In a disaster, it’s easy to forget that the effectiveness of the emergency response relies heavily on the support of people like Marianne working in the background. One element that is crucial to Oxfam’s work is its Supply Centre, which holds around £1.6
Behind The Scenes
wanted to know more about that, so I applied for a job in Chad. I was recruited through Oxfam Intermòn, who were there with Oxfam GB. First I worked in the east for more than a year and then I moved to Oxfam GB. I was stationed in the capital N’Djamena and then in other areas. After that I became a member of the humanitarian pool for Oxfam GB.
“This job means that whenever there is a need for a humanitarian programme support – if there is a natural disaster or a man-made disaster – they would phone up and say, ‘Look, can you go down there for three months or six months?’ and I go. So since 2012 I have been in the emergency response team.
"My first deployment was to Yemen. Security measures were high there, but I am never afraid. I don’t do silly things: I respect the rules and I sense what is surrounding me.
“After Yemen I went to Jordan with Oxfam to work in the refugee camps for the Syrian refugees. I am a human resources professional so I am in a support section. Sometimes I wish I was in the programme, because I could work directly with the beneficiaries, but you really need to be a technical expert to be able to do that.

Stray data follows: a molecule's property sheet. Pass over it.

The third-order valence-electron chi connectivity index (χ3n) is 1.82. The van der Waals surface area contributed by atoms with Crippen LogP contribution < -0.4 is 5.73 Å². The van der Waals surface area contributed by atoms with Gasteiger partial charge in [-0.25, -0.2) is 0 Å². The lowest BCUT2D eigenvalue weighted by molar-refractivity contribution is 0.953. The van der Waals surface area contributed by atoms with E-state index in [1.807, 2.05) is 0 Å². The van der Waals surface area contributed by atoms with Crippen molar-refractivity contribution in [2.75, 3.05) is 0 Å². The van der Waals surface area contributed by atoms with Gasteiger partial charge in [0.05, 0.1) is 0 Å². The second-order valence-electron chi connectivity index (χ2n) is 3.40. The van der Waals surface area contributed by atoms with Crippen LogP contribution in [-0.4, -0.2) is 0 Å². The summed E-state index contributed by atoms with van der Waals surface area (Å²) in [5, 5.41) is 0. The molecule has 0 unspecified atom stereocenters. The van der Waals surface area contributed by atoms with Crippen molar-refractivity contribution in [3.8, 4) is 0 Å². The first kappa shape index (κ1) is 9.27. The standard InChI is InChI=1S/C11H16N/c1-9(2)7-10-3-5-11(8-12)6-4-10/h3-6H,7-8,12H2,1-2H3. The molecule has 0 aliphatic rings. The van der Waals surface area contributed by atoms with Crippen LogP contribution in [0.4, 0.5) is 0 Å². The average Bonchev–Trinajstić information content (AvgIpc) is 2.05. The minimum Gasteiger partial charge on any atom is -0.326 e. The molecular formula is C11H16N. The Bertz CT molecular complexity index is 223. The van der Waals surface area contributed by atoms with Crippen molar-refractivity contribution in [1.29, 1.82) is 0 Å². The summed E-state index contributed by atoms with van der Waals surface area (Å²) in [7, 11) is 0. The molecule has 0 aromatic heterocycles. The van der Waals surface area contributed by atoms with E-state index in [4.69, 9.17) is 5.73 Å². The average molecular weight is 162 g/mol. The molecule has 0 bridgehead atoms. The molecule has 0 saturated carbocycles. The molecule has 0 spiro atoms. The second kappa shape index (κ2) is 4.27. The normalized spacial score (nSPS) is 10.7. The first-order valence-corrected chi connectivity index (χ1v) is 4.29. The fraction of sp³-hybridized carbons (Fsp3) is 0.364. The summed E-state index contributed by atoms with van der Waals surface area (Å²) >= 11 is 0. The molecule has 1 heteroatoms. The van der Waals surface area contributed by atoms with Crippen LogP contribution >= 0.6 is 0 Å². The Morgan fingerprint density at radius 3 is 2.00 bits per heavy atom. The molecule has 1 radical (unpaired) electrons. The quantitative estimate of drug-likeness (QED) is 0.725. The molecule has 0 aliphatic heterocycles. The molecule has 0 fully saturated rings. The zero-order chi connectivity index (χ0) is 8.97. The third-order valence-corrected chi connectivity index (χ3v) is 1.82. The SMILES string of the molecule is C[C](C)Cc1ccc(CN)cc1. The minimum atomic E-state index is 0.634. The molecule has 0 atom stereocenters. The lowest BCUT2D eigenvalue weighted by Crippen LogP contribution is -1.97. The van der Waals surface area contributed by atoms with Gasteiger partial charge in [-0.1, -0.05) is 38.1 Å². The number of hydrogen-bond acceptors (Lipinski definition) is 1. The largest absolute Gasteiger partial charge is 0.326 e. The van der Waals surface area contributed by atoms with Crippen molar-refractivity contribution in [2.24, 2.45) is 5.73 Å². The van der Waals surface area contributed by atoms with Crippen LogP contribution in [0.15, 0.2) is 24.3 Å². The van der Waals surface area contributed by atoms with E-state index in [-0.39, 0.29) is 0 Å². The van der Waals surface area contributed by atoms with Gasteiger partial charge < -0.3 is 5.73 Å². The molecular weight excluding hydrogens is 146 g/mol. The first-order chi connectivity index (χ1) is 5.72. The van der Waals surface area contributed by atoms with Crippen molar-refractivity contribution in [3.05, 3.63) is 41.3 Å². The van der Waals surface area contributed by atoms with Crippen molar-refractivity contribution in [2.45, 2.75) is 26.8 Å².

“The support sections are the oil that makes the machine run smoothly; the organisation cannot deliver its programme without support sections like HR, Logistics and Finance, so it is very important, but it is indirect.”
Marianne reflected on her life since she left her job in the Netherlands and agreed that her views on life have changed.
“One thing that I have realised is that all humans are the same, so you just have to help each other. If a mother loses her child the pain is the same wherever it is in the world. And another thing I have come to appreciate is all these different cultures. When I go to a country I work with the national people and I can learn so much from them – the way they face problems in life and the way they live and work together.
“There are also many colleagues from other countries and it is such a diverse multi-cultural, multinational group of people all working together with the same mission – to help other people so that they can have a minimum of a dignified human life.”
Ultimately, she said, “I wish more people would realise that it is enriching, really enriching, if you are open to other cultures, other ways of living and looking at things. It makes life more full, really.”
To find out about leaving a gift in your will to Oxfam, go to www.oxfam.org.uk/legacy.